I used the phrase “writer’s block” in my newsletter to describe this post, which I suppose is the correct term, but I never really call it that. When I’m working on a web site problem I don’t call it “coder’s block” or anything like that – I generally just say I’m “stuck” on something.
Whatever you want to call it, it’s the reason last Friday’s chapter of Indelibly Inked got cut off mid-sex scene. There are normally two reasons I personally get stuck writing: either I can’t find the “play” button on that movie in my head, or I can’t “feel” the characters. In the case of the cut-off chapter, it was the latter…which is annoying and frustrating, to be sure. Here’s what I normally do to get “unstuck” when one of these two things happens.
Can’t find the “play” button.
When the movie stops, it’s because I have no idea what happens next, and for some reason, my brain has decided not to “imagine” anything further. I can muscle through this problem, normally with a pen and paper (though I can do it on screen if need be). “What if” is my friend here, and I don’t go for just any old scenario. I ask myself what the absolute most outrageous thing that could happen right then is. That’s not normally what I’m actually looking for, but for me, just the very act of envisioning a completely off-the-wall scenario gives my mind a jolt, and gets the juices flowing again. That’s not to say I can start moving forward again, but I keep asking myself more “what if” questions, writing them down, and writing how the answer would affect each main character in turn. I generally find the “perfect” direction as long as I just keep my mind whirling with outrageous possibilities long enough. When I can “see” the scene start playing itself out in my head again, I know I can get back to work. It’s a technique I picked up from NaNoWriMo…when the going gets tough, add ninjas. Or pirates. Or actual live plot bunnies. Anything odd enough to stimulate the imagination again.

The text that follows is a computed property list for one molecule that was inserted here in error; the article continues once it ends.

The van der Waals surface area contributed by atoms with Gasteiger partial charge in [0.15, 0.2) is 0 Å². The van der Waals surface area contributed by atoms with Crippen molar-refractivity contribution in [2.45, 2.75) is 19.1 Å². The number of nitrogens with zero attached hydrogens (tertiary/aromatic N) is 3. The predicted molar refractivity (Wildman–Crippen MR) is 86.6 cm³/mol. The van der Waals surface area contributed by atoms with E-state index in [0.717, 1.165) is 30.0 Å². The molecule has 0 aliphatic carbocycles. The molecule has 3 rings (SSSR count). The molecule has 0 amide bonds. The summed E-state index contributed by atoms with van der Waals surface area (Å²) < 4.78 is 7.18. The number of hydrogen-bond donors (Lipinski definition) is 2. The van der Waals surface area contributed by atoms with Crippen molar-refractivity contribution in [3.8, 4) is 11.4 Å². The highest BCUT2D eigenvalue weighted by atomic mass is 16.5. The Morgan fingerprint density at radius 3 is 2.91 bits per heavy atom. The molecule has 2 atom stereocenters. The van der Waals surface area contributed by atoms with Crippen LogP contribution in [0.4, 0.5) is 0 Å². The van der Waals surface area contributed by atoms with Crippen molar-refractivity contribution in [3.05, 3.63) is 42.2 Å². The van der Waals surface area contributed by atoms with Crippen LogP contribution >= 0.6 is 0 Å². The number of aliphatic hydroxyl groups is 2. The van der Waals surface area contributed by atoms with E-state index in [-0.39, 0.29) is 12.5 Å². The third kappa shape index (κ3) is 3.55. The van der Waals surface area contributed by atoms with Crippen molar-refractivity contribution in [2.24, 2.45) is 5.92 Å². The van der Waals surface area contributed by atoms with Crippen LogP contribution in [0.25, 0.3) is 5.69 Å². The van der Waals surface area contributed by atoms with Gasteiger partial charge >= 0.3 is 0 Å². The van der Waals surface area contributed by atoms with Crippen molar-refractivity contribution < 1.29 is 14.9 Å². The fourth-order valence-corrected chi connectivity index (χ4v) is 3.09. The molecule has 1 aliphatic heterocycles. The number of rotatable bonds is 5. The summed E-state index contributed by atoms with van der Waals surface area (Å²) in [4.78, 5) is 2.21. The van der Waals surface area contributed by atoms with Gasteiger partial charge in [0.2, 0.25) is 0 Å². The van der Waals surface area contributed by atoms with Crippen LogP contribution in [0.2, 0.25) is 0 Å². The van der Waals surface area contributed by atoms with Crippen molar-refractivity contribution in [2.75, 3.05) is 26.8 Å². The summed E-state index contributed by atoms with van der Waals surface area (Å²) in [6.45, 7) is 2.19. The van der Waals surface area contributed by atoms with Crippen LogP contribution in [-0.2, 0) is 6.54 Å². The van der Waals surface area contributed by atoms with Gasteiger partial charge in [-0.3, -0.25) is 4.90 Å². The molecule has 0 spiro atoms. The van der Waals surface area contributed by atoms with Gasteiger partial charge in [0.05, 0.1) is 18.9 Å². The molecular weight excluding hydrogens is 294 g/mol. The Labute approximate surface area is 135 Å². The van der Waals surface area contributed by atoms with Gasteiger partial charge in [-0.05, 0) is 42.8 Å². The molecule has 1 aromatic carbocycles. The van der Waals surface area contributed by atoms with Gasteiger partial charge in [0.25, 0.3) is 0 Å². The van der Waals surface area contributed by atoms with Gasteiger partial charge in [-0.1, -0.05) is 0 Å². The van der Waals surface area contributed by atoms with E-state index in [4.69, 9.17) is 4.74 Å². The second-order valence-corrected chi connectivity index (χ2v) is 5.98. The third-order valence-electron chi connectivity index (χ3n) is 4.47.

Can’t “feel” the characters.
This is a much harder problem for me to get “unstuck” from. When I’m writing, I’m normally very much “in” both of my main characters’ heads at the same time. I can feel what they’re feeling, confusion, sadness, joy, love, lust…I’m right there in the moment with them. I *need* that emotional connection, because every little movement my characters make, not just facial expressions but body position, dialogue and how they move about the room depends completely on how they are feeling from moment to moment. If I don’t know how they feel, any actions or speech I write from them is cold and lifeless.
In order to fix this problem, I have to immerse myself in the characters. I have to read back through the last few scenes, and then really consider their motivations, both shallow (what they want *now*), and deep (what they ultimately *need*). This often requires a pen and paper as well…sometimes it takes me awhile to really start “feeling” them again. Far more often than I’d like, I end up deleting a good portion of the scene and starting over…because where I stopped “feeling it”, it generally went off in a wrong direction.
Needless to say, the movie has turned off by this time as well (my mental pause button only works for so long), so when I’m finally able to reconnect with my characters, I then have to go through my “defibrillator” process outlined above to get the movie started again.
Thankfully, neither of these scenarios happens often, and I’ve developed these processes to help me work through them. Of course they won’t work if it’s really late and I’m tired – I have to be somewhat alert to work my way back to writing. A lot of people find that just walking away helps, and I occasionally do that, but the problem is normally waiting for me when I get back. I’m not good at waiting for things to happen. I’m really more of a “make it happen” type of person.
What do you do when you get stuck? Do you walk away? Wait for inspiration to strike? Fill out worksheets? Do research? Share your secret.